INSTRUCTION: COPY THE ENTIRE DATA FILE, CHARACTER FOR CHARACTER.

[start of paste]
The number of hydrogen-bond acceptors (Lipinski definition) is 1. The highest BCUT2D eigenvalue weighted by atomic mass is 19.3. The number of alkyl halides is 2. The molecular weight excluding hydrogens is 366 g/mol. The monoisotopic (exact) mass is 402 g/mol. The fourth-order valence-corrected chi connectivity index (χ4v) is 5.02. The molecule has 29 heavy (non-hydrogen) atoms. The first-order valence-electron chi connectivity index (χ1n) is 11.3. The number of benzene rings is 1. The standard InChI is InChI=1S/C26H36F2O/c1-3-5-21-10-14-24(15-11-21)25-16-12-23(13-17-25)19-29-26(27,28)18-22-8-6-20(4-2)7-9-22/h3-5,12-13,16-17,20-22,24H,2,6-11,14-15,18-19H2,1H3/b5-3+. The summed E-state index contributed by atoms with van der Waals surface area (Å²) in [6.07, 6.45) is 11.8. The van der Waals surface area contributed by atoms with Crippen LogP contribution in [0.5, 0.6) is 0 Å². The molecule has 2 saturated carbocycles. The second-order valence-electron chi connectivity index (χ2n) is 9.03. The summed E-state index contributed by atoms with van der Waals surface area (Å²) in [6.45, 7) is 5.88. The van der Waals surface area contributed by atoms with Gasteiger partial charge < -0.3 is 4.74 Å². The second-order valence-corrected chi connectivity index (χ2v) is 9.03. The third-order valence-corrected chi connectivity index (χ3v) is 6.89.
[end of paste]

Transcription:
The number of hydrogen-bond acceptors (Lipinski definition) is 1. The highest BCUT2D eigenvalue weighted by atomic mass is 19.3. The number of alkyl halides is 2. The molecular weight excluding hydrogens is 366 g/mol. The monoisotopic (exact) mass is 402 g/mol. The fourth-order valence-corrected chi connectivity index (χ4v) is 5.02. The molecule has 29 heavy (non-hydrogen) atoms. The first-order valence-electron chi connectivity index (χ1n) is 11.3. The number of benzene rings is 1. The standard InChI is InChI=1S/C26H36F2O/c1-3-5-21-10-14-24(15-11-21)25-16-12-23(13-17-25)19-29-26(27,28)18-22-8-6-20(4-2)7-9-22/h3-5,12-13,16-17,20-22,24H,2,6-11,14-15,18-19H2,1H3/b5-3+. The summed E-state index contributed by atoms with van der Waals surface area (Å²) in [6.07, 6.45) is 11.8. The van der Waals surface area contributed by atoms with Crippen LogP contribution in [0.5, 0.6) is 0 Å². The molecule has 2 saturated carbocycles. The second-order valence-electron chi connectivity index (χ2n) is 9.03. The summed E-state index contributed by atoms with van der Waals surface area (Å²) in [6.45, 7) is 5.88. The van der Waals surface area contributed by atoms with Gasteiger partial charge < -0.3 is 4.74 Å². The second-order valence-corrected chi connectivity index (χ2v) is 9.03. The third-order valence-corrected chi connectivity index (χ3v) is 6.89.